Friday, April 4, 2014

Practical Buffer Overflow - Vulnerability Disclosure

Attackers generally use buffer overflows to corrupt the execution stack of a web application. By sending carefully crafted input to a web application, an attacker can cause the web application to execute arbitrary code, possibly taking over the machine. Attackers have managed to identify buffer overflows in a staggering array of products and components. Buffer overflow flaws can be present in both the web server and application server products that serve the static and dynamic portions of a site, or in the web application itself. Buffer overflows found in commonly-used server products are likely to become widely known and can pose a significant risk to users of these products. When web applications use libraries, such as a graphics library to generate images or a communications library to send e-mail, they open themselves to potential buffer overflow attacks.
Literature detailing buffer overflow attacks against commonly-used products is readily available, and newly discovered vulnerabilities are reported almost daily.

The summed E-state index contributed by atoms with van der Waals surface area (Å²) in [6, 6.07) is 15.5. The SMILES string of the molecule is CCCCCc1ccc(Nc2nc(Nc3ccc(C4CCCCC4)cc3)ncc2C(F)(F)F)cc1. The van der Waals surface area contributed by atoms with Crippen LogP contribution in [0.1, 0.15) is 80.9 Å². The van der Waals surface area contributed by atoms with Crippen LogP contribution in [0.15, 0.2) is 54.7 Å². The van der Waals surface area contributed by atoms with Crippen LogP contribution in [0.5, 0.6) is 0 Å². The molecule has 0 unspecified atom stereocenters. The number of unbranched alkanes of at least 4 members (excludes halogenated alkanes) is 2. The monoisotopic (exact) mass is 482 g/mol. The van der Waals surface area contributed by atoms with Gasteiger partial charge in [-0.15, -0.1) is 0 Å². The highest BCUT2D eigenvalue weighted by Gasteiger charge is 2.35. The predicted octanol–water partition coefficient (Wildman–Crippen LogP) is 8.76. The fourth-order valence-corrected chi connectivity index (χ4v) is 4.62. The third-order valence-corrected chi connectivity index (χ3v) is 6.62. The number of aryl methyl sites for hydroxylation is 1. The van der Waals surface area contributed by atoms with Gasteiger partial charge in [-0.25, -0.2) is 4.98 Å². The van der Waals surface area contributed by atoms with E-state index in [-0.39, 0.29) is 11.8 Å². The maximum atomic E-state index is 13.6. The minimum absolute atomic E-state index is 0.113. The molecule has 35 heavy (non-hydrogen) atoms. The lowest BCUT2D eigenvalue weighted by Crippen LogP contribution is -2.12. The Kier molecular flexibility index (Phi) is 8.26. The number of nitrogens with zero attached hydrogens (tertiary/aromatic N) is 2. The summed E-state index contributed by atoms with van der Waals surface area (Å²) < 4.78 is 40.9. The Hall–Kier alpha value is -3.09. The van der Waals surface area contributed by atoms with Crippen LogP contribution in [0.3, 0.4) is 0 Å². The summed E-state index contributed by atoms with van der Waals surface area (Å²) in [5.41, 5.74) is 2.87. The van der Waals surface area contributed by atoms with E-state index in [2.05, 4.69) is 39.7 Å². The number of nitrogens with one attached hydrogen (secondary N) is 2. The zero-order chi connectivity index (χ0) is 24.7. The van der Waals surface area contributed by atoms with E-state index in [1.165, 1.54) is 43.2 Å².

Buffer overflows can also be found in custom web application code, and may even be more likely, given the lack of scrutiny that web applications typically go through. Buffer overflow attacks against customized web applications can sometimes lead to interesting results. In some cases, we have discovered that sending large inputs can cause the web application or the back-end database to malfunction. It is possible to cause a denial of service attack against the web site, depending on the severity and specific nature of the flaw. Overly large inputs could cause the application to display a detailed error message, potentially leading to a successful attack on the system. 

Vulnerability type – Buffer Overflow

Exploit Use – Copy whole exploit and input it into the authentication. Instead of giving authentication error, server breaks down and it discloses IIS coding settings.

Poc (Proof of Concept) – 

  Input exploit in authentication 

References -

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